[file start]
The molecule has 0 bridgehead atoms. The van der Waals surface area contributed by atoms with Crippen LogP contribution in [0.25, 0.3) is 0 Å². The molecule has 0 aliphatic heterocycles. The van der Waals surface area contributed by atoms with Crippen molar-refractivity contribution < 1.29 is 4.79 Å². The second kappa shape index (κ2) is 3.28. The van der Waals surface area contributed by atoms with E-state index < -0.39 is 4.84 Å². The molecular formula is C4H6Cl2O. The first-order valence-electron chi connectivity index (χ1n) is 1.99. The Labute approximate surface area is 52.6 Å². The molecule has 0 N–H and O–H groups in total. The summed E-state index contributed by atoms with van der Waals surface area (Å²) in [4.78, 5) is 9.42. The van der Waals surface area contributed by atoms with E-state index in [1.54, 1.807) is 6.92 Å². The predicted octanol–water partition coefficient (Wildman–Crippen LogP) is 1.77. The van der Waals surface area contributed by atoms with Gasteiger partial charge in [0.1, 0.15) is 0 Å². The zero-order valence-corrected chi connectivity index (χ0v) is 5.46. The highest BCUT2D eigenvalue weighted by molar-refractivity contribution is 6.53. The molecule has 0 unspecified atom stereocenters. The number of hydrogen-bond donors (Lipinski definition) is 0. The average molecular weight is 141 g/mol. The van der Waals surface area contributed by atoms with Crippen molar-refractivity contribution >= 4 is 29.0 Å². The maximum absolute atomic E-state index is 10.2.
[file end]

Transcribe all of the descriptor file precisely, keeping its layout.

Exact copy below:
The molecule has 0 bridgehead atoms. The van der Waals surface area contributed by atoms with Crippen LogP contribution in [0.25, 0.3) is 0 Å². The molecule has 0 aliphatic heterocycles. The van der Waals surface area contributed by atoms with Crippen molar-refractivity contribution < 1.29 is 4.79 Å². The second kappa shape index (κ2) is 3.28. The van der Waals surface area contributed by atoms with E-state index < -0.39 is 4.84 Å². The molecular formula is C4H6Cl2O. The first-order valence-electron chi connectivity index (χ1n) is 1.99. The Labute approximate surface area is 52.6 Å². The molecule has 0 N–H and O–H groups in total. The summed E-state index contributed by atoms with van der Waals surface area (Å²) in [4.78, 5) is 9.42. The van der Waals surface area contributed by atoms with E-state index in [1.54, 1.807) is 6.92 Å². The predicted octanol–water partition coefficient (Wildman–Crippen LogP) is 1.77. The van der Waals surface area contributed by atoms with Gasteiger partial charge in [0.1, 0.15) is 0 Å². The zero-order valence-corrected chi connectivity index (χ0v) is 5.46. The highest BCUT2D eigenvalue weighted by molar-refractivity contribution is 6.53. The molecule has 0 unspecified atom stereocenters. The number of hydrogen-bond donors (Lipinski definition) is 0. The average molecular weight is 141 g/mol. The van der Waals surface area contributed by atoms with Crippen molar-refractivity contribution >= 4 is 29.0 Å². The maximum absolute atomic E-state index is 10.2.